Glacier FarmMedia COVID-19 & the Farm

Scramble for propane marks Mother Nature’s latest challenge for U.S. farmers

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Chicago | Reuters – Months after historic floods ravaged the U.S. Midwest, farmers scrambling to harvest their crops face a new headache: finding fuel to dry their soaked grains.

Normally, farmers use propane as fuel for grain dryers to reduce moisture levels in corn crops to ready for sale or to safely store the grain.

But the extraordinarily wet spring delayed planting, and a waterlogged fall delayed harvesting and produced wet crops. That caused a surge in propane demand among crop farmers, even as livestock producers are buying to keep their barns warm and rural homeowners try to heat their homes – all of which is straining aging infrastructure used to deliver that fuel. And keeping people and animals warm takes precedence over grain drying.

It adds to the season of woe for Midwestern farm communities, which are contending with rising bankruptcy rates, slumping farm incomes and lackluster exports as the U.S.-China trade war drags on.

“Everyone is trying to harvest all at the same time, and they need more propane to keep their dryers running,” said Dan Smith, owner of Smith Propane & Lube Inc in Lake Crystal, Minnesota. “I’ve got two trucks from farmers parked outside, waiting.”

As of Friday, his tanks were dry. His drivers were scattered across the Midwest, with one as far as Kansas, in search of fuel. He’s not alone. Propane suppliers in Wisconsin, Minnesota and Iowa are experiencing increased demand from out-of-state fuel sellers, trade groups said.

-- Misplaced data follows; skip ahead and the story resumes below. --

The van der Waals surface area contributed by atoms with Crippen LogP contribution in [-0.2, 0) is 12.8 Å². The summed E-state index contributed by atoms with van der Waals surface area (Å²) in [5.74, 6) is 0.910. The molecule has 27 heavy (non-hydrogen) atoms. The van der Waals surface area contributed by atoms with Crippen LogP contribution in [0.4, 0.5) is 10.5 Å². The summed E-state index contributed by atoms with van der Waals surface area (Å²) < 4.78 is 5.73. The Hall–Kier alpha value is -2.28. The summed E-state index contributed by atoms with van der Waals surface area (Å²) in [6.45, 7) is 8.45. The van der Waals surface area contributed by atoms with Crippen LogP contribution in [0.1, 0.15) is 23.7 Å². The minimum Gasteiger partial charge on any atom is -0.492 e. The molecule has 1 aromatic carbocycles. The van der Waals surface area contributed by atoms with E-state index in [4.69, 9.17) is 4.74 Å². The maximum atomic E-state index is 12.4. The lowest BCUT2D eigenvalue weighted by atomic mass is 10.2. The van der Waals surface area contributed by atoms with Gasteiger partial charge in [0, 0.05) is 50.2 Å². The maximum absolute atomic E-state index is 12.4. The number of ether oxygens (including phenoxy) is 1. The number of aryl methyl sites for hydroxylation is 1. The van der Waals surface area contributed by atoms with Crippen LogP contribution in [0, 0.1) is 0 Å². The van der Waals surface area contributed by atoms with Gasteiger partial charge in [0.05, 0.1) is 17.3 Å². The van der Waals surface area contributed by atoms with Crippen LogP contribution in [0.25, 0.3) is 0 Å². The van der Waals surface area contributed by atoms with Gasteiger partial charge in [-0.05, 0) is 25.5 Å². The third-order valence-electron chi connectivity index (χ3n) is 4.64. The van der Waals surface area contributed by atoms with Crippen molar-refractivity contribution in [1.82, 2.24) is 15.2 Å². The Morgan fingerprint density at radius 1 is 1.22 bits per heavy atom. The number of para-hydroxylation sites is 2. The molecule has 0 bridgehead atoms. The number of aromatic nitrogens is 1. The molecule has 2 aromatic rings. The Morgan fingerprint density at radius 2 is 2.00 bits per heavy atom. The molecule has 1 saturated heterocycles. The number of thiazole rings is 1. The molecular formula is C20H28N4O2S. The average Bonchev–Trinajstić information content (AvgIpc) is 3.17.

Propane prices have surged by about 20 percent in October as sellers scramble to find enough fuel across the Midwest to satisfy customers. For example, propane for delivery at the Conway hub in Kansas soared to 51 cents a gallon on Monday from 37.5 cents a month ago.

Much of the U.S. corn belt relies on a fragmented supply network of pipelines, trains and trucks to keep pace with propane demand. That infrastructure this year has not been able to keep pace with the unexpected spike in demand.

By this time of year, three-fourths of the corn crop has typically been harvested, and the fuel demand would have been staggered. But only 52 percent of the corn crop has been harvested as of Sunday, according to federal data, as farmers are inundated with wet fields.

‘Everyone is harvesting wet corn’

The longer these crops sit out in the field, or are stored wet in a storage bin, the greater the risk of them being damaged and facing steep discounts from buyers.

“Because the corn is wetter, we have to dry it all night to try to keep up,” said Shane Goplin, 45, who farms 1,700 acres of corn in Trempealeau County, Wisconsin. He has been sleeping inside a shed next to his corn dryer to keep an eye on the machine and make sure not a drop of fuel is wasted.

“The problem is everyone is harvesting wet corn,” he said.

The supply crunch prompted the governors of Iowa, Minnesota, North Dakota and Wisconsin in recent days to sign executive orders temporarily lifting regulations restricting what hours commercial drivers can transport propane, gasoline and diesel fuel to retail suppliers, to try to get the fuel to farmers and farm cooperatives as fast as possible.

The unexpectedly high demand resulted in two propane terminals in Iowa on ONEOK’s North System to have temporary inventory outages recently, company spokesman Brad Borror said in a statement. The outages lasted less than 24 hours, Borror said, and the company “is working diligently to timely deliver propane to the region.”

As of last week, overall U.S. propane inventories were 99.8 million barrels, 20 percent more than at this time last year. But most of that growth is in the U.S. Gulf Coast.

In the Midwest, stocks are 3.3 percent lower than last year, according to U.S. Energy Department figures, and pipeline infrastructure is not robust enough to get those barrels to the corn belt quickly enough.

Deb Grooms, chief executive of the Iowa Propane Gas Association, said supply is not the problem. It is demand and existing infrastructure.

“We are now in a world where the pipeline, which hasn’t been updated, was fine in the 1960s,” Grooms said. “The system hasn’t kept up. We’re seeing a perfect storm.”

– Additional reporting by Jessica Resnick Ault in New York

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